Venezuelan Anti-Chavez Terrorist Suspects File for US Political Asylum

German Varela and Jose Antonio Colina, two of the suspects in the terrorist attacks against Spanish and Colombian diplomatic offices in Caracas, escaped authorities and requested asylum in Miami.

Consulate of Colombia

Two Venezuelan rebel military officers asked for political asylum in the United States alleging suffering from “political persecution”.

National Guard lieutenant German Varela and Jose Antonio Colina are suspects in the investigation of the terrorist attacks against an office of the Spanish Embassy and the Consulate of Colombia in Caracas last February.

On November 19th, judge 11th of Control Deyanira Ortiz, issued arrest warrants for three rebel Venezuelan military officers suspects in the investigations. Varela and Colina are among the suspects along with National Guard (ret) Brigadier General Felipe Rodriguez.

The two officers are part of a group of military rebels who regularly gather at the Francia Square in the affluent eastern Caracas neighborhood of Altamira, to give anti-government speeches and make calls to overthrow President Chavez.

According to a report by the El Nuevo Herald of Miami, the two officers arrived in the US on December 19th in a flight coming from Bogota, Colombia. They managed elude Venezuelan police authorities and escaped to Colombia through the Tachira state.

The two terrorist suspects arrived in the US with tourist visas. “We can confirm that these two people are under custody of the Immigration and Customs Enforcement (ICE) office”, said the newspaper.

El Nuevo Herald also informed that “both officials have previously undergone military training courses in the United States, with approval of the US Department of Defense.”

The two terrorist suspects were sent to the Krome detention center in Miami, but Varela was later transferred to the Elizabeth Contract Detention Facility in New Jersey, due to lack of space.

The investigation

The public prosecutor in charge of the case, Danilo Anderson, said that one of the elements taken into account by the Attorney General’s office was the testimony given last November by Silvio Daniel Merida, who was one of the accused rebel officer’s bodyguards, describing in detail all the planning of the attacks to the diplomatic buildings and pointing the finger to the three officers. Merida described how the bombs were detonated via cell phone by Colina and Varela.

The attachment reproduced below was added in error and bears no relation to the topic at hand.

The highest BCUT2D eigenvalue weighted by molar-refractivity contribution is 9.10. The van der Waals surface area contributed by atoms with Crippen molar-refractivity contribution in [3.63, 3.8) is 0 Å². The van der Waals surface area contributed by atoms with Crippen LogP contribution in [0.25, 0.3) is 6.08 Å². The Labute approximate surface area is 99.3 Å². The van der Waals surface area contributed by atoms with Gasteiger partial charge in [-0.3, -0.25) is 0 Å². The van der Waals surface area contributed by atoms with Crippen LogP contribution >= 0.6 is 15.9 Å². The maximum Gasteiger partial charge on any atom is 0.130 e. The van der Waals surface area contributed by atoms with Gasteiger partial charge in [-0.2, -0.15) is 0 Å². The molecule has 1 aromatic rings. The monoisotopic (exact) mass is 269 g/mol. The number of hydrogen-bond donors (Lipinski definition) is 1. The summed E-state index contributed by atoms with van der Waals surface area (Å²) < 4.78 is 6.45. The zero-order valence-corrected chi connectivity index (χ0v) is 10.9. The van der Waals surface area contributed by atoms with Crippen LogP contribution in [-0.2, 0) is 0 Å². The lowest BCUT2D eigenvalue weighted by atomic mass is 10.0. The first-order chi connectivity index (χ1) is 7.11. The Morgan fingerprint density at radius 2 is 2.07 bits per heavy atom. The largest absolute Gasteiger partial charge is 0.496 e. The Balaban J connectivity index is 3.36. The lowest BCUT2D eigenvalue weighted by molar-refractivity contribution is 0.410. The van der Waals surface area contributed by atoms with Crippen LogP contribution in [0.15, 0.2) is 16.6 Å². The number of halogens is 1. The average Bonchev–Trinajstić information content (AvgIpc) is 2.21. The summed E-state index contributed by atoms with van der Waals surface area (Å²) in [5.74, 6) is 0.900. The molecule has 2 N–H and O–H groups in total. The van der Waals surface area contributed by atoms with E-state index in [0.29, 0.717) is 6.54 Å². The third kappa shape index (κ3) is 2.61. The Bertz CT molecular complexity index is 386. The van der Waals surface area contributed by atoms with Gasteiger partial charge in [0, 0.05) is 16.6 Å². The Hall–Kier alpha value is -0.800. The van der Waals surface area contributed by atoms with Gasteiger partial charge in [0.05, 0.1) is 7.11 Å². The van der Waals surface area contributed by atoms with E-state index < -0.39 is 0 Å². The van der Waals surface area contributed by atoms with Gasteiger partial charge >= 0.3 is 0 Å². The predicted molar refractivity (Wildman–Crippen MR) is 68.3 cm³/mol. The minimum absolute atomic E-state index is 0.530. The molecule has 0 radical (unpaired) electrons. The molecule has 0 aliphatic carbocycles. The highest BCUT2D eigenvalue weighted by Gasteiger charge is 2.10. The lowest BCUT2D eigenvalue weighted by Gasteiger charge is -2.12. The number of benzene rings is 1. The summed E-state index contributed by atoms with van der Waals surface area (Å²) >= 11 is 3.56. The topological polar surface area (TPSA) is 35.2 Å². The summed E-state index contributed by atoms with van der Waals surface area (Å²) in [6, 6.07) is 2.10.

“They are desperate”

The asylum petition by terror suspects are “an example of desperation by the most radical sectors of the opposition” according to National Assembly deputy Luis Tascon.

“Rats are the first that abandon the ship, and that opposition ship has been leaking water for a while”, said Tascon. “They are requesting asylum because they know the a new defeat for the opposition is imminent. They know they did not collect enough signatures to request a recall referendum against President Chavez,” added the lawmaker.

Tascon expressed his hopes that “the government of the United States complies with the international anti-terrorism treaties, because these subjects are accused of terrorism.
Earlier this month, fugitive Venezuelan opposition leader Carlos Fernandez also filed for political asylum in the US. Fernandez was one of the leaders of the three-month sabotage of the oil industry and a lock-out of hundreds of businesses between December of 2002 and February of 2003.

Anti-Chavez opposition sponsored violence

In early November, Venezuela’s scientific police seized several arsenals of weapons that presumably were going to be used by opposition militants during the upcoming petition drives to recall several public officials, including President Chavez.

Late November, a prominent opposition group made a public call to civil disobedience and to overthrow the government.

Prominent opposition leaders were recently caught on tape planning destabilizing actions and describing their desire to impose up to 15 years of dictatorship when President Chavez is overthrown.